St John Vianney (Le Curé D’Ars)
Saint John Vianney was born in 1786 to a poor family. He had little to no schooling because his father needed him to work the plows on the family farm. He had difficulty entering the seminary as it was revealed he had could not learn Latin and all the courses were in Latin. He received private tutoring and was eventually ordained in 1815.
Father Vianney ministered his entire life in Ars. When he first stepped foot in the parish, he dropped to his knees and kissed the ground. St John Paul II would do the same on every first visit he made to a country as Pope. St. John Vianney’s big heart enfolded the small town within itself. His pastoral goal was to ensure that all residents of Ars go to Mass every single Sunday. To implement his plan, he acquainted himself with everyone, fasted and prayed, taught, and heard multiple hours of confessions every day. And he incessantly preached about the fires of hell.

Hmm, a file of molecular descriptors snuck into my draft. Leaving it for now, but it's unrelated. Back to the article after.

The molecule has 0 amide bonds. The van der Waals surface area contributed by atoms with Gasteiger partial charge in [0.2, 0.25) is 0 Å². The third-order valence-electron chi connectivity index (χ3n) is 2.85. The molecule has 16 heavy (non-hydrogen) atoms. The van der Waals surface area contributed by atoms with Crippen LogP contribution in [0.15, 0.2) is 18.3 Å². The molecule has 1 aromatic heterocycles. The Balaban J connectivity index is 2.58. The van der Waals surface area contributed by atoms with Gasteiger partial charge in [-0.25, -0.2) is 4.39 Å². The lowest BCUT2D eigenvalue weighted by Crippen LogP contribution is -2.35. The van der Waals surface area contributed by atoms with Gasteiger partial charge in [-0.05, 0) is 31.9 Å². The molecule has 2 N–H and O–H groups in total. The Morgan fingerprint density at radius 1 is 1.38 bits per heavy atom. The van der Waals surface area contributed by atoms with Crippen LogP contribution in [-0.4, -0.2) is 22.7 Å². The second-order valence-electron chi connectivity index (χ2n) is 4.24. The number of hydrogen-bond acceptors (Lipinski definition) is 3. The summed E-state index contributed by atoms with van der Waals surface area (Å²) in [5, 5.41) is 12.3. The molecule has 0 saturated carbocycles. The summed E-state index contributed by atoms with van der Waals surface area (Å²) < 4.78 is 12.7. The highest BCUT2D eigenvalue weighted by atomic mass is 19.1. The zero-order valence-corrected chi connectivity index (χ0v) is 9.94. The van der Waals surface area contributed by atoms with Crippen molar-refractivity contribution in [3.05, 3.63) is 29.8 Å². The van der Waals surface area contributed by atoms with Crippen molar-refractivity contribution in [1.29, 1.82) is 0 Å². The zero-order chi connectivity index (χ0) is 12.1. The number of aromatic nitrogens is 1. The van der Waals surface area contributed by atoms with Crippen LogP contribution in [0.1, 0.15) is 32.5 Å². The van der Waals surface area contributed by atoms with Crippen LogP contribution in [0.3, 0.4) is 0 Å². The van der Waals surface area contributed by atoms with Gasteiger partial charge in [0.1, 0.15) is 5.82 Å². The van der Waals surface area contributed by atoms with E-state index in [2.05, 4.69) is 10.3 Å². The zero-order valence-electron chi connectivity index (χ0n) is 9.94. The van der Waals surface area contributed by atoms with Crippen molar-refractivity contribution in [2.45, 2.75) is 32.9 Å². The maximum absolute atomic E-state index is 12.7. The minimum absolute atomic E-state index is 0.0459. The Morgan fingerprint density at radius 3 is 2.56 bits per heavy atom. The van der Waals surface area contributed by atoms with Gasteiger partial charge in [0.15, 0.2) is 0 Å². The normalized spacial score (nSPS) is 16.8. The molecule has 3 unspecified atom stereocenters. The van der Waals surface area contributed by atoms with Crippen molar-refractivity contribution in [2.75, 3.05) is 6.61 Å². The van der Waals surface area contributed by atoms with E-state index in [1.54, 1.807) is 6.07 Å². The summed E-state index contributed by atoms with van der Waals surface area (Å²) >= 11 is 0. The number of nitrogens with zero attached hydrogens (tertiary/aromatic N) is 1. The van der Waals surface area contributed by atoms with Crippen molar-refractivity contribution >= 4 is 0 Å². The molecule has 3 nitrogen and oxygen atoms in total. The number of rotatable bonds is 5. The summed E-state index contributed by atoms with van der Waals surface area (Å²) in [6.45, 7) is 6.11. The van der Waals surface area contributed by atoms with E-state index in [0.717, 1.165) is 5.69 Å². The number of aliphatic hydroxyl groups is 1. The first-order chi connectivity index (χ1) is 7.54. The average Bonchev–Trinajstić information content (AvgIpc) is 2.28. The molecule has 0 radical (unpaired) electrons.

Crowds of people started coming to Ars just ten years into his time there. The nearest large city, Lyon, added trains to and from Ars to accommodate the crowds. Father Vianney himself was the destination of these pilgrimages, not Ars. People were being healed physically. It was said Father Vianney could read souls, see into the future, and prophecy.
His greatest gift was his own example of holiness. His wisdom in the confessional was so sought after, the lines seeking his counsel so long, that he was made a prisoner of that sacramental box. Near the end of his life, people grabbed at his cassock to obtain a relic. And the night he finally succumbed to his pastoral burdens and died, the simple faithful stripped the bark from the trees in front of his rectory just to have a small chunk of something the holy man had looked at, or which his shadow had darkened. Father Vianney converted his parish one soul at a time using the perennial tools of the Church: prayer, fasting, the sacraments, and preaching.
St. John Vianney became known as the Cure D’Ars and is the patron of priests.